January 12, 2007When will music subscriptions take off?
During testing Virgin Digital, and since we launched the new site, I've had the player on pretty much constantly; a subscription service is a bit like a dishwasher or air-con in a car - once you get used to it there's no going back.
The subscription concept hasn't really caught on yet, although Napster recently reported some more encouraging numbers. I think that the tipping point will come when all-you-can-eat subscription services start to be bundled with other services such as broadband, mobile or TV packages. If you can add a music package to your monthly bill from Sky, BT or Virgin Media for a few pounds, that sounds like an attractive proposition.
The last piece of that jigsaw is user-friendly home networking capability. While there are plenty of ways to hook up a PC to home speakers or a TV, either they aren't that easy to use or they aren't being marketed too well to potential users. Microsoft is really pushing this as a benefit of Vista (integrated with Xbox 360) and Apple is also active - expect some significant moves forward in 2007.Ch-Ch-Ch-Changes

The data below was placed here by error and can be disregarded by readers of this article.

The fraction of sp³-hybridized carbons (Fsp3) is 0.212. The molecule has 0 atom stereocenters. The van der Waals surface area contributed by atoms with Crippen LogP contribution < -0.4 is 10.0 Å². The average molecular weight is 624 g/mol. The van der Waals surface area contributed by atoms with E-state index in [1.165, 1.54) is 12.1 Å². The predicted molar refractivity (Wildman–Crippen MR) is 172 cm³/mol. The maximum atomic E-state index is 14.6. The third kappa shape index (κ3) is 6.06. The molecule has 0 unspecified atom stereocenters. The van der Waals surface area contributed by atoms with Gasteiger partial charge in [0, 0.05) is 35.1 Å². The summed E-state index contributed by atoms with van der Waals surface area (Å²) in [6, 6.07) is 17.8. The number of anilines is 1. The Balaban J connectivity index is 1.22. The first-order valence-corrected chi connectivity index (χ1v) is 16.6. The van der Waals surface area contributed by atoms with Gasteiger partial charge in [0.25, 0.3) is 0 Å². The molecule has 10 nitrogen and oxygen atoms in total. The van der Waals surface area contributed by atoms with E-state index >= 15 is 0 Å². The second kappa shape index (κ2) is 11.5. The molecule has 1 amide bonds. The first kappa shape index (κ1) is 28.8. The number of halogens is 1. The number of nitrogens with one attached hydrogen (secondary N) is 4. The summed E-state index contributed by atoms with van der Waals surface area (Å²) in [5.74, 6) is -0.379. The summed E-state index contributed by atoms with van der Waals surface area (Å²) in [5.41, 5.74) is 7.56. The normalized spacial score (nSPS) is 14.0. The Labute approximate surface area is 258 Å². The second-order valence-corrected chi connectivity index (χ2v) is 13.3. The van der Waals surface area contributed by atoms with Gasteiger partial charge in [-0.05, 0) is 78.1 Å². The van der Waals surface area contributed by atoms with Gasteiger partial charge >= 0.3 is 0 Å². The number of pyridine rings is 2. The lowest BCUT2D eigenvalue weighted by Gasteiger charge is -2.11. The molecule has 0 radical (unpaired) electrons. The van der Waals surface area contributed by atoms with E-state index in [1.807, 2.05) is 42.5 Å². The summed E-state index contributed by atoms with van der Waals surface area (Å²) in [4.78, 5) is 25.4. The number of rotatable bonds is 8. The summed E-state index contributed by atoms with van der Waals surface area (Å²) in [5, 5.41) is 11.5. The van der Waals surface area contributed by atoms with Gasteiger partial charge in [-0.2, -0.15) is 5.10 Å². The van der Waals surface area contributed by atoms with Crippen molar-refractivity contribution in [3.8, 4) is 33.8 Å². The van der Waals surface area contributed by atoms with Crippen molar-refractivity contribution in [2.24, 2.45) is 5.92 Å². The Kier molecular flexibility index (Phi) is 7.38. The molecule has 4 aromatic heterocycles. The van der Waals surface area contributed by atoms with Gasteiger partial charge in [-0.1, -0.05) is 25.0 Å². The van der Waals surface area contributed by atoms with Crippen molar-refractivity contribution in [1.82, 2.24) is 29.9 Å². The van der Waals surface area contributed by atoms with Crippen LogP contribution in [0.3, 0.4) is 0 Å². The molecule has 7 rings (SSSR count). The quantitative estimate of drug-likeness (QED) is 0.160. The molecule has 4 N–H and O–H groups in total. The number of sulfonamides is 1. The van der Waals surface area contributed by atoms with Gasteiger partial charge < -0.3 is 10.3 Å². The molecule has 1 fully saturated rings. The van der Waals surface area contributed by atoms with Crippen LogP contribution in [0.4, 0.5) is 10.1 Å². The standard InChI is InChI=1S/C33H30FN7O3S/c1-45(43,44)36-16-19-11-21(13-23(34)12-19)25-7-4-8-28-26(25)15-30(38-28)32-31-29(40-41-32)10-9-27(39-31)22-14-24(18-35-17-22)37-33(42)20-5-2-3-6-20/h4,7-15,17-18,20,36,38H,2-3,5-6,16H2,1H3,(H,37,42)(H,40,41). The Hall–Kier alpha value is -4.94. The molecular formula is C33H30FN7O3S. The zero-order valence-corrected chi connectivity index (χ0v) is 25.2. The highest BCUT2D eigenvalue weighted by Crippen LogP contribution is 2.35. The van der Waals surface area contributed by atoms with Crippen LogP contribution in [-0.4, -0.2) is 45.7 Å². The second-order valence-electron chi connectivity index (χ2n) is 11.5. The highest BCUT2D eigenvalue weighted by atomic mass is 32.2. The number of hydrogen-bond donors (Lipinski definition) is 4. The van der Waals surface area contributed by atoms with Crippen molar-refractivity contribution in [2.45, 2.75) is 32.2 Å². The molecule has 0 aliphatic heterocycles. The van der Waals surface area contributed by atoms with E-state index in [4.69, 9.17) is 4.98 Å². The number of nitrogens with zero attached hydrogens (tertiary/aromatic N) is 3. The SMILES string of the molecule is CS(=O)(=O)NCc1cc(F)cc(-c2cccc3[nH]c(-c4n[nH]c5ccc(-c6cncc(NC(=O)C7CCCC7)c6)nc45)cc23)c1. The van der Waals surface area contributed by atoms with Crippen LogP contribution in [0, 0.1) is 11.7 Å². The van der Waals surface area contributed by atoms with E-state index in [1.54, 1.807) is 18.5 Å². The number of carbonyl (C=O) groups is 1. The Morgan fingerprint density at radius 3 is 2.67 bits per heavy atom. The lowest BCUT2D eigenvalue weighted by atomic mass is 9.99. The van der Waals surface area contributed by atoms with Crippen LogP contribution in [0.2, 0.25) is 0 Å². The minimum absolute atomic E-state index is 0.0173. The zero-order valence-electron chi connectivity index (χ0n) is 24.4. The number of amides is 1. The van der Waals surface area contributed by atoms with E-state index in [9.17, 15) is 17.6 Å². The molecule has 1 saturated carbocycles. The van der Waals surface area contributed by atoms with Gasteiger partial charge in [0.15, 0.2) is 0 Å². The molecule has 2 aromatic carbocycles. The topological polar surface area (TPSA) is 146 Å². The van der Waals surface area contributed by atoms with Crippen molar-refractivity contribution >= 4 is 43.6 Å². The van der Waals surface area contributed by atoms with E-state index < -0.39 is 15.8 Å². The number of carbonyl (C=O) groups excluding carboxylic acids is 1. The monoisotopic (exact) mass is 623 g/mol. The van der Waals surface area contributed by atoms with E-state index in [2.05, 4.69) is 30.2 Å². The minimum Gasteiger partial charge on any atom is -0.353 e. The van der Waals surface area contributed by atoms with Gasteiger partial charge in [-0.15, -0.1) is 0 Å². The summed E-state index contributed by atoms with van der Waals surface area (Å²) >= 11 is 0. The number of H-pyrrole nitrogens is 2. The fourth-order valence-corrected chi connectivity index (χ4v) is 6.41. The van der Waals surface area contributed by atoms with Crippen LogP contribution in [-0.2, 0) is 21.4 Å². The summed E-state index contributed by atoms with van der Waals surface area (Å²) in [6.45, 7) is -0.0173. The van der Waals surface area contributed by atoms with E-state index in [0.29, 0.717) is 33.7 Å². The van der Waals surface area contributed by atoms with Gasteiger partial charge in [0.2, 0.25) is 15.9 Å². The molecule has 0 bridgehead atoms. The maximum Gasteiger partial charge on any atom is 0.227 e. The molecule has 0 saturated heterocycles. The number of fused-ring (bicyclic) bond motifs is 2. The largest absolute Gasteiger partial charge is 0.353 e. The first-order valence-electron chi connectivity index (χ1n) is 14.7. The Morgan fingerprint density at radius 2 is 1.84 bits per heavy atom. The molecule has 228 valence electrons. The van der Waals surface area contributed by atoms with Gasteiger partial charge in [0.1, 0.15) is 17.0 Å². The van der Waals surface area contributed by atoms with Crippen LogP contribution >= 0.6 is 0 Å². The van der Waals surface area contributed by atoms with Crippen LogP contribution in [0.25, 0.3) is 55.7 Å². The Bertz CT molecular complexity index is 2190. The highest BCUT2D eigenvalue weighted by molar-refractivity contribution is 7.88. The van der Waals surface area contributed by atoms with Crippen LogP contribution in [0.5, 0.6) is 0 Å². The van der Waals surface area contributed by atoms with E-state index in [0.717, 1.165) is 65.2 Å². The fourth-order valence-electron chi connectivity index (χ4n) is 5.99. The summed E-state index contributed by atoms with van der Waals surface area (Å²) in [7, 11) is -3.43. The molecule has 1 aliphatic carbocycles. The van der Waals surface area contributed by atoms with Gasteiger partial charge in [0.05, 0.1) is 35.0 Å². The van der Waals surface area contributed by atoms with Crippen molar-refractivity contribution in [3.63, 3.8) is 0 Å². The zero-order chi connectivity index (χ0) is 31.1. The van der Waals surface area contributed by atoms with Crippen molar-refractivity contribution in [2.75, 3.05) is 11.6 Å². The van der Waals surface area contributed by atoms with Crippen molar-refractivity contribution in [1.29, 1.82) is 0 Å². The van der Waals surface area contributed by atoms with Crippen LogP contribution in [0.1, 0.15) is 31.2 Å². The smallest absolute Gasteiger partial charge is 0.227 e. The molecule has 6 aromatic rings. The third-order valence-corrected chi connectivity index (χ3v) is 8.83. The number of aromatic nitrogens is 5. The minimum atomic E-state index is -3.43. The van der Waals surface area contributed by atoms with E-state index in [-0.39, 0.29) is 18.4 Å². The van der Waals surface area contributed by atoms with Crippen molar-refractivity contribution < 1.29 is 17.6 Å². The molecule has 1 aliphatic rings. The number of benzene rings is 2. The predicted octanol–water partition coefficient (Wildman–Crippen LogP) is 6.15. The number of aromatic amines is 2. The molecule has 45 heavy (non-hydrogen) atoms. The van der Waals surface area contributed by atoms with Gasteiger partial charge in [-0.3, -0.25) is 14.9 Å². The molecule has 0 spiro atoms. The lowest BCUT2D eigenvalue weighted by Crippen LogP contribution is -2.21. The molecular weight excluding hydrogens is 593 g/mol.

I've been working with Virgin Digital for the last few months, managing the development and delivery of a new music download service.
The new service replaces one that was developed by Virgin in the US, which closed down last week. Knowing that the US service was closing made the project a race against time, but thanks to a lot of hard work - big thanks to the development team at Interesource - we made it!
The big change is that while the old service required customers to download and install a 25MB software application, even if they only wanted to buy a single track, the new service is completely web-based - as far as we know the first in the world.
As well as the store, there is a music club. For only £9.99 a month club members can listen to all the music they want, 24 hours a day. They can stream and create playlists in the very cool Virgin Digital Player, or download unlimited tracks to listen to offline. For an extra fiver , club members can transfer their downloaded tracks to a compatible MP3 player.
Over the few weeks we'll be working on some enhancements to improve the site's performance: but already sales have increased significantly compared with the old service. The advantage of a web service is that it can easily be changed to improve design and usability, and add features. There are some exciting developments planned over the coming months so watch this space...